Botanical Name: Satureja hortensis.
Other Common Names: Garden savory, ajedrea de jardin (Spanish), hsiang po ho (Chinese), Bohnenkraut (German), sarriette des jardins (French), sommersar (Norwegian), sommarkynde (Swedish), sar (Danish), Kesäkynteli (Finnish).
Habitat: Summer savory is probably native to the eastern Mediterranean and countries around the Black Sea. It is widely cultivated as a spice and to some extent, its medicinal properties.
Today, it is cultivated in Spain, France, former Yugoslavia and North America.
The plant grows best in sandy, loamy and well-drained soil. It does not grow in shade and should be planted in full sun. It tolerates both dry or moist soil and can survive drought.
Description: Sommer savory is an annual plant that belongs to the mint or deadnettle family (Lamiaceae). It can grow 20-30 cm high with woody and richly branched stems. The leaves are narrow, lanceolate, green or almost black green with small scent glands.
The small white or violet flowers are hermaphrodite (have both male and female organs) and are pollinated by insects. The plant is usually in bloom from June to September and the seeds ripen from August to September. Summer savory is self-fertile.
Plant Parts Used: All of the above-ground parts of the plant are used in herbal medicines.
The herb can be used both fresh or dried for later use.
Summer savory can be harvested throughout the summer but the herb’s taste is considered best before the flowering begins. The leaves are often deep-frozen to ensure fresh supply all year around.
It is possible to extract an essential oil from summer savory.
Uses and Health Benefits of Summer Savory
Active Ingredients and Substances: The plant contains tannins, mucins, phenols, resins and essential oils.
The main constituents of the oil are carvacrol, beta-pinene, beta-phellandrene, limonene, and borneol.
When using summer savory as a medicinal herb, the entire herb is used (especially the flowering tops). The herb is very aromatic and has appetizing-enhancing, expectorant, digestive-regulating and sudorific effect.
Taken internally, the herb is viewed as a good remedy for nausea, diarrhea, flatulence, bloating and other digestive disorders.
Because of its astringent and anti-inflammatory effect, a liniment of the herb can be used externally to ease the pains of inflamed joints.
In the same manner as parsley (Petroselinum crispum), summer savory is used as a treatment for insect stings and bites. The fresh plant material is pressed against the affected area and helps to ease the burning sensation and reduce the swelling.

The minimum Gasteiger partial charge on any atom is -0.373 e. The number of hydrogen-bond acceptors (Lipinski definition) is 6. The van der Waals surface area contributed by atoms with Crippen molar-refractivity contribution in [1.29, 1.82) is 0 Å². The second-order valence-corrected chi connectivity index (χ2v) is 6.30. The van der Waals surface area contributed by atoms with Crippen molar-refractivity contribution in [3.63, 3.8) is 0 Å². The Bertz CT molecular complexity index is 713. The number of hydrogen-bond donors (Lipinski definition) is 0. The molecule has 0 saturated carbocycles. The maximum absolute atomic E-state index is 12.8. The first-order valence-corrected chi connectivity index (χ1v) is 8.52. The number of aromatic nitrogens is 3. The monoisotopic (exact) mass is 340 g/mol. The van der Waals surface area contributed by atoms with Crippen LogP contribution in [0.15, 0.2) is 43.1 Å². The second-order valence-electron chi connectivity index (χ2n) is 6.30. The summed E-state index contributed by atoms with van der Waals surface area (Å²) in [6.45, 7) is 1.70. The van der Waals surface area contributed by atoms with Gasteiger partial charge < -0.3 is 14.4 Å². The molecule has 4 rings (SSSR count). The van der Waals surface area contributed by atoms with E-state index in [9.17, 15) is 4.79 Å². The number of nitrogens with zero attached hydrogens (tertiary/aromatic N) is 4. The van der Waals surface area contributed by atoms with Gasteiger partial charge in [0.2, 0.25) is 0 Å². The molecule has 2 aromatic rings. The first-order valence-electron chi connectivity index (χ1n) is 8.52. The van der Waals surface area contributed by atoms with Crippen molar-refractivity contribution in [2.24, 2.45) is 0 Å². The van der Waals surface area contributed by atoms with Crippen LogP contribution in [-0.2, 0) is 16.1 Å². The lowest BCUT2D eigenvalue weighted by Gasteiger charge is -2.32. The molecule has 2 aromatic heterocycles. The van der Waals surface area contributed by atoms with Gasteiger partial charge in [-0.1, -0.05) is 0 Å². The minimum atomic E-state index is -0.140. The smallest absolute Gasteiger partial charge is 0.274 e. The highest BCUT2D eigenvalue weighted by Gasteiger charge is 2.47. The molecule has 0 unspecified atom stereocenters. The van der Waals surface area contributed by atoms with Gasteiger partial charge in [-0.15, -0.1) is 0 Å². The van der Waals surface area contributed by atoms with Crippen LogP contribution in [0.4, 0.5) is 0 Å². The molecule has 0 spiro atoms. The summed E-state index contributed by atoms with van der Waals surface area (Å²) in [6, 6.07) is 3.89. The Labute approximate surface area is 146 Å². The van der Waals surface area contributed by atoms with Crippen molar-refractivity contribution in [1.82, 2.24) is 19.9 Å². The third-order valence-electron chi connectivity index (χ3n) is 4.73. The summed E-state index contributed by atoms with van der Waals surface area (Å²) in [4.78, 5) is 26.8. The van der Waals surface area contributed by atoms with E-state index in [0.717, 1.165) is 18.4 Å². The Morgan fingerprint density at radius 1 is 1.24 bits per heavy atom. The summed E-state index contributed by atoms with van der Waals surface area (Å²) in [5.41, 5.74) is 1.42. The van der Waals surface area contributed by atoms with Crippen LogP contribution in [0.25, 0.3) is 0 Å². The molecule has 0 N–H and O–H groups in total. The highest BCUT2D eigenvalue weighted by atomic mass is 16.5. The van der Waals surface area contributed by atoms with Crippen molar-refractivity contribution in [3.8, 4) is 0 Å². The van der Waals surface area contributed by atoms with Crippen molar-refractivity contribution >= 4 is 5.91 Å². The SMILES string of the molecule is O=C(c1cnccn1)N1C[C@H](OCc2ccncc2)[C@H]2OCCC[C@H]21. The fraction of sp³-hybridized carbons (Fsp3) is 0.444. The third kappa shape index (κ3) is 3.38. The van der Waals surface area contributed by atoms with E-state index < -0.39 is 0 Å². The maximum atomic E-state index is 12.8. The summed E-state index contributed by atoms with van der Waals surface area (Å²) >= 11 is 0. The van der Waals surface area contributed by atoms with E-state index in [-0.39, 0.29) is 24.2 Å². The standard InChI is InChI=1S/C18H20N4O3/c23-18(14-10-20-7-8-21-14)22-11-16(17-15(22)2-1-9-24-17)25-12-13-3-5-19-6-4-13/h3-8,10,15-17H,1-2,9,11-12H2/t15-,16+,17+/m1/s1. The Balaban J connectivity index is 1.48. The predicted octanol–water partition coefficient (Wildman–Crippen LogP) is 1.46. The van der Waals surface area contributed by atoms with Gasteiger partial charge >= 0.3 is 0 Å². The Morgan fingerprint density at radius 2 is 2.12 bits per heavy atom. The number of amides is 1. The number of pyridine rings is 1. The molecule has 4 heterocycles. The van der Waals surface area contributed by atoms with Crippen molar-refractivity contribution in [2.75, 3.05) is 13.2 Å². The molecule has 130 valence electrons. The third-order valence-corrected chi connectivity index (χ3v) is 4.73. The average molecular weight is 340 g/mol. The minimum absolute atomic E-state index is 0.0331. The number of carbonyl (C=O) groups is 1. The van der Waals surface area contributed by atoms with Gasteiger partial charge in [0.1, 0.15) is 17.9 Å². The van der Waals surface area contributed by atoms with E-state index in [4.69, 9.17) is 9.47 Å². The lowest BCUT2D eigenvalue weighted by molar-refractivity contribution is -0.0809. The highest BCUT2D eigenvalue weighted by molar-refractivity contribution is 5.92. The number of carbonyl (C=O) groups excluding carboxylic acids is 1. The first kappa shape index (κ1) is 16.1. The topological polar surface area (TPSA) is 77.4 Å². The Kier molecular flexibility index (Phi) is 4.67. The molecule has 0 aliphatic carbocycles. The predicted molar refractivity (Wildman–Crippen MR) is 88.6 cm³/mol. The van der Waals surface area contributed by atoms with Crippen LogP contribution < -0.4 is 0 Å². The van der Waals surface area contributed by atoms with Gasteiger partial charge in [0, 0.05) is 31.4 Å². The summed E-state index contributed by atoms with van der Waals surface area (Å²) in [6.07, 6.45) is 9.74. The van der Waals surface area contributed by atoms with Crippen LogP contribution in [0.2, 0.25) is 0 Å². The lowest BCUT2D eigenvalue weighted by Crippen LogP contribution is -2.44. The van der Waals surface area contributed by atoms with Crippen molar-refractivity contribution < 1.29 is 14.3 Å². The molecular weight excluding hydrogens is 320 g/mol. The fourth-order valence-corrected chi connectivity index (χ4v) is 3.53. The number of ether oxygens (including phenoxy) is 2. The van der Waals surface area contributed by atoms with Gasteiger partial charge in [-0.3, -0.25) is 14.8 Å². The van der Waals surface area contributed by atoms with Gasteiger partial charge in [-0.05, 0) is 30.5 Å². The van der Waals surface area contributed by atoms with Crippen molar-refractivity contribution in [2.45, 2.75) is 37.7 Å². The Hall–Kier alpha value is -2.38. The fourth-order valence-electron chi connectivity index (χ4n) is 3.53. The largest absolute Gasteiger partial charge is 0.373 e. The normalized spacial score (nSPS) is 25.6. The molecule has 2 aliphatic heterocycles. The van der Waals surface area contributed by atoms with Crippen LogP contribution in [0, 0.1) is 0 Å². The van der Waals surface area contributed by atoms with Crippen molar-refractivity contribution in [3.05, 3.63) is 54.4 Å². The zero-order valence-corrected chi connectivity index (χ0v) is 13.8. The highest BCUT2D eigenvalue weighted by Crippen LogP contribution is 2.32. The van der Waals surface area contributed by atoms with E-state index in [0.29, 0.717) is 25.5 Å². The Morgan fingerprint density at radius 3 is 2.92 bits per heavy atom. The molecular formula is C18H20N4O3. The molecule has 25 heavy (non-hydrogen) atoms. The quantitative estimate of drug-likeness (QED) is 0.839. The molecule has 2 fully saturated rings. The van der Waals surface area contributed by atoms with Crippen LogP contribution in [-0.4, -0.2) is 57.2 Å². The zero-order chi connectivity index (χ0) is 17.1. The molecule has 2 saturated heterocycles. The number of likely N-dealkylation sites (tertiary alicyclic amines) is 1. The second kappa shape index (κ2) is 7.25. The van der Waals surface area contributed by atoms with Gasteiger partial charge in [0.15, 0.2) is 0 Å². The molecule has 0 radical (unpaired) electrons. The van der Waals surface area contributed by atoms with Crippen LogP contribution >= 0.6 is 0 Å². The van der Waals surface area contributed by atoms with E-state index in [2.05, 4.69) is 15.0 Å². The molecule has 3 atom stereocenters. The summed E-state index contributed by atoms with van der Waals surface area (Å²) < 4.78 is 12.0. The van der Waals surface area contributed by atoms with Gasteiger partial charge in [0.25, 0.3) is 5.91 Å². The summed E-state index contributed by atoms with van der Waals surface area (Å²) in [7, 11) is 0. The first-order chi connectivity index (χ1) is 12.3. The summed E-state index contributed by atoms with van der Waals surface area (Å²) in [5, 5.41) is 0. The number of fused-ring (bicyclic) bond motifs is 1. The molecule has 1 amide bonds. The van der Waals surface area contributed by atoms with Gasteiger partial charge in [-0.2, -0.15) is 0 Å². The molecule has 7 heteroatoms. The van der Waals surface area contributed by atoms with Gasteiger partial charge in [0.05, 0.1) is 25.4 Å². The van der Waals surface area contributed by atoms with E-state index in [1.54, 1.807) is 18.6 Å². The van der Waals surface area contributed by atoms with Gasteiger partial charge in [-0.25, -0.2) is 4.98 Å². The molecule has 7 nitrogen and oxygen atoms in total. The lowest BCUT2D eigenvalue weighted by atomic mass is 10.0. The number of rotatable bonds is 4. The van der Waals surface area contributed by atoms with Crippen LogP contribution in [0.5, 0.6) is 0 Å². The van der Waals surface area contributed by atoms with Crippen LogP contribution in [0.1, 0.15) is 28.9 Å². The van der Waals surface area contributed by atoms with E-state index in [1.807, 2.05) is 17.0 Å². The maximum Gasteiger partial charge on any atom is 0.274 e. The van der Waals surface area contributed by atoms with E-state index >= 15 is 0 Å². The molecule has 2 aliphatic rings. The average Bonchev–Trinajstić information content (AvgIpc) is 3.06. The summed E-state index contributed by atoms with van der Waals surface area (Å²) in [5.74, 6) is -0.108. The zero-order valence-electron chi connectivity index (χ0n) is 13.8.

An extract of summer savory is also regarded as an invigorating tonic and was presumably highly sought after by the ancient Egyptians as an aphrodisiac.
In the past, the herb was known as the “love herb” and it was often associated with supernatural beings who radiated a special erotic force. In many monasteries, during the Middle Ages, monks were forbidden to cultivate it so it would not compromise their chastity vows.
The essential oil present in summer savory is extracted by steam distillation. The oil is colorless or slightly yellow and has a fresh spicy scent.
The oil is regarded to have many of the same medicinal properties as the fresh or dried herb, and it is thought to have antispasmodic, anti-infectious, aphrodisiac, astringent, and expectorant properties.
In addition, it has both antibacterial and antifungal effect and can be used to expel parasitic worms (anthelmintic).
The oil is not used in aromatherapy but is occasionally used in perfumery because of its fresh, herbaceous odor.
Summer Savory Uses as a Spice
Despite its medicinal uses, summer savory is mostly used as a culinary herb and it has been used as a food additive for over 2000 years.
It is considered milder than its close relative winter savory (Satureja montana).
In cooking, the fresh or dried leaves are used. Properly dried summer savory should be dark green with a strong spicy odor with a mild peppery flavor. The flavor can also be reminiscent of sage (Salvia officinalis) and marjoram (Origanum majorana).
Taste wise in cooking, the herb can essentially replace both salt and pepper, which can be of great use to those who are on a salt-free diet. It is a relatively powerful herb and takes some time to get used to so it should be used with some caution.
As a spice, the herb is used especially for fatty meat, in bean or pea soup, with red and white cabbage (often with thyme), in different types of salads, in tomato sauce and tomato soup, as well many soup recipes.
The herb is often used as an addition in various spice mixtures intended for soups, meat and vegetable dishes. Furthermore, it is well known as an important spice in sausage making.
Dosage and Administration
As an herbal tea: Add 2 or 3 teaspoons of the dried herb in a cup of boiling water. Common therapeutic dosage is one cup daily.
Possible Side Effects and Interactions of Summer Savory
The summer savory’s essential oil should not be used during pregnancy. The oil can cause irritation to the skin and mucous membranes. The herb should not be used therapeutically as a long-term remedy.
Bown, Deni: The Royal Horticultural Society New Encyclopedia of Herbs & Their Uses. London, Dorling Kindersley 2002.
Lawless, Julia: The Illustrated Encyclopedia of Essential Oils. Shaftesbury, Element Books 1995.
Lee, William H. & Lynn Lee: Herbal Love Potions. New Canaan, Keats Publishing Inc. 1991.
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